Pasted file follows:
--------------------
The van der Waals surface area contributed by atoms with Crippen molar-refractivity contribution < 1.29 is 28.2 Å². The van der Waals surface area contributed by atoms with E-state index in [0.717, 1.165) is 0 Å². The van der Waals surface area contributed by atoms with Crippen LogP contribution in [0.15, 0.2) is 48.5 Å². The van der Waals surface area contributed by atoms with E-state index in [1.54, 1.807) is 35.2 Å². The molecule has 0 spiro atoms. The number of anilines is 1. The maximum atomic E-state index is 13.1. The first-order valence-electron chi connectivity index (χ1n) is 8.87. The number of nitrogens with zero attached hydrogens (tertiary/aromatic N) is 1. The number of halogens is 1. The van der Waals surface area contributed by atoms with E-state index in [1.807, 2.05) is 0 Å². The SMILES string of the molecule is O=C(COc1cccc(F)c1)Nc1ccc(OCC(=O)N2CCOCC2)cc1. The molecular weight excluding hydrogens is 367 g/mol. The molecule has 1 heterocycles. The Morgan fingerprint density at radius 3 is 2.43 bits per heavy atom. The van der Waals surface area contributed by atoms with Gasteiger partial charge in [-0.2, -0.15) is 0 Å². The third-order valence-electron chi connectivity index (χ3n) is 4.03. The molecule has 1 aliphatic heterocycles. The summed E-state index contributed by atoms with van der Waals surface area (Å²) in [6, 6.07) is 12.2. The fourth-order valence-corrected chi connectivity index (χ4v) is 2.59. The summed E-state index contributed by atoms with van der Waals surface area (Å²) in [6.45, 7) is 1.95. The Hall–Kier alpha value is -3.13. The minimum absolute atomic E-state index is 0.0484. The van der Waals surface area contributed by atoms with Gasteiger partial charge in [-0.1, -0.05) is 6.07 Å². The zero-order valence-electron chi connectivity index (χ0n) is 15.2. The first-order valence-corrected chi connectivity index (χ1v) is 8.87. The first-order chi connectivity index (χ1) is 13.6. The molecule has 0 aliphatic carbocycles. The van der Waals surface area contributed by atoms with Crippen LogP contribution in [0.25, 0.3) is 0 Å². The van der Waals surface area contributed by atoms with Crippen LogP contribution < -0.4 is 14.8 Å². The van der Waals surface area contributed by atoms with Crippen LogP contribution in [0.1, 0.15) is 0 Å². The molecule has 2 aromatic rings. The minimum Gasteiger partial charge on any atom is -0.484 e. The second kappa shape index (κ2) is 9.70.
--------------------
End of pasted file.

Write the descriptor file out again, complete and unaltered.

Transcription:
The van der Waals surface area contributed by atoms with Crippen molar-refractivity contribution < 1.29 is 28.2 Å². The van der Waals surface area contributed by atoms with E-state index in [0.717, 1.165) is 0 Å². The van der Waals surface area contributed by atoms with Crippen LogP contribution in [0.15, 0.2) is 48.5 Å². The van der Waals surface area contributed by atoms with E-state index in [1.54, 1.807) is 35.2 Å². The molecule has 0 spiro atoms. The number of anilines is 1. The maximum atomic E-state index is 13.1. The first-order valence-electron chi connectivity index (χ1n) is 8.87. The number of nitrogens with zero attached hydrogens (tertiary/aromatic N) is 1. The number of halogens is 1. The van der Waals surface area contributed by atoms with E-state index in [1.807, 2.05) is 0 Å². The SMILES string of the molecule is O=C(COc1cccc(F)c1)Nc1ccc(OCC(=O)N2CCOCC2)cc1. The molecular weight excluding hydrogens is 367 g/mol. The molecule has 1 heterocycles. The Morgan fingerprint density at radius 3 is 2.43 bits per heavy atom. The van der Waals surface area contributed by atoms with Gasteiger partial charge in [-0.2, -0.15) is 0 Å². The third-order valence-electron chi connectivity index (χ3n) is 4.03. The molecule has 1 aliphatic heterocycles. The summed E-state index contributed by atoms with van der Waals surface area (Å²) in [6, 6.07) is 12.2. The fourth-order valence-corrected chi connectivity index (χ4v) is 2.59. The summed E-state index contributed by atoms with van der Waals surface area (Å²) in [6.45, 7) is 1.95. The Hall–Kier alpha value is -3.13. The minimum absolute atomic E-state index is 0.0484. The van der Waals surface area contributed by atoms with Gasteiger partial charge in [-0.1, -0.05) is 6.07 Å². The zero-order valence-electron chi connectivity index (χ0n) is 15.2. The first-order valence-corrected chi connectivity index (χ1v) is 8.87. The first-order chi connectivity index (χ1) is 13.6. The molecule has 0 aliphatic carbocycles. The van der Waals surface area contributed by atoms with Crippen LogP contribution in [0.25, 0.3) is 0 Å². The van der Waals surface area contributed by atoms with Crippen LogP contribution < -0.4 is 14.8 Å². The van der Waals surface area contributed by atoms with Crippen LogP contribution in [0.1, 0.15) is 0 Å². The molecule has 2 aromatic rings. The minimum Gasteiger partial charge on any atom is -0.484 e. The second kappa shape index (κ2) is 9.70.